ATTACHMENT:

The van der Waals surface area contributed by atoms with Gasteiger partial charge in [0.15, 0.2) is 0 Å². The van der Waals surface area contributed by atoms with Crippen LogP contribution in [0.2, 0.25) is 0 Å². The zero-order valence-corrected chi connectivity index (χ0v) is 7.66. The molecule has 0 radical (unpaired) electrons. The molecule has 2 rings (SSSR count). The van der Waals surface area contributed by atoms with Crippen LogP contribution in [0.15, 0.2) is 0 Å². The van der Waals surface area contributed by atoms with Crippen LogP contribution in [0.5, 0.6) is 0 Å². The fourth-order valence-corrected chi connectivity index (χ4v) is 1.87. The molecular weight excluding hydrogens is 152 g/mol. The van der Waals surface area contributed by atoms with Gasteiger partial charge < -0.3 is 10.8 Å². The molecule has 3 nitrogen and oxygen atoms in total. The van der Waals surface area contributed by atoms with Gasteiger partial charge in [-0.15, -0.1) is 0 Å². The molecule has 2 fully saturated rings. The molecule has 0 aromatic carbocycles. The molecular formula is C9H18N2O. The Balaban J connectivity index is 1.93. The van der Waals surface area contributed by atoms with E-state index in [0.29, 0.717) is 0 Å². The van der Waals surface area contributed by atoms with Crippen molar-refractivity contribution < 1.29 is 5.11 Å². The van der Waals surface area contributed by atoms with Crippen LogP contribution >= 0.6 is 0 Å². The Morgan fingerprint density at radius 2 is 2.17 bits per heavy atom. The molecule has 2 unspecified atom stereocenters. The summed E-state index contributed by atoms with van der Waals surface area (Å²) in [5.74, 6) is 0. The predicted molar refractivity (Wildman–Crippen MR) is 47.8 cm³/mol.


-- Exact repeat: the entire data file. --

The van der Waals surface area contributed by atoms with Gasteiger partial charge in [0.15, 0.2) is 0 Å². The van der Waals surface area contributed by atoms with Crippen LogP contribution in [0.2, 0.25) is 0 Å². The zero-order valence-corrected chi connectivity index (χ0v) is 7.66. The molecule has 0 radical (unpaired) electrons. The molecule has 2 rings (SSSR count). The van der Waals surface area contributed by atoms with Crippen LogP contribution in [0.15, 0.2) is 0 Å². The van der Waals surface area contributed by atoms with Crippen LogP contribution in [0.5, 0.6) is 0 Å². The fourth-order valence-corrected chi connectivity index (χ4v) is 1.87. The molecular weight excluding hydrogens is 152 g/mol. The van der Waals surface area contributed by atoms with Gasteiger partial charge < -0.3 is 10.8 Å². The molecule has 3 nitrogen and oxygen atoms in total. The van der Waals surface area contributed by atoms with Gasteiger partial charge in [-0.15, -0.1) is 0 Å². The molecule has 2 fully saturated rings. The molecule has 0 aromatic carbocycles. The molecular formula is C9H18N2O. The Balaban J connectivity index is 1.93. The van der Waals surface area contributed by atoms with E-state index in [0.29, 0.717) is 0 Å². The van der Waals surface area contributed by atoms with Crippen molar-refractivity contribution < 1.29 is 5.11 Å². The van der Waals surface area contributed by atoms with Crippen LogP contribution >= 0.6 is 0 Å². The Morgan fingerprint density at radius 2 is 2.17 bits per heavy atom. The molecule has 2 unspecified atom stereocenters. The summed E-state index contributed by atoms with van der Waals surface area (Å²) in [5.74, 6) is 0. The predicted molar refractivity (Wildman–Crippen MR) is 47.8 cm³/mol.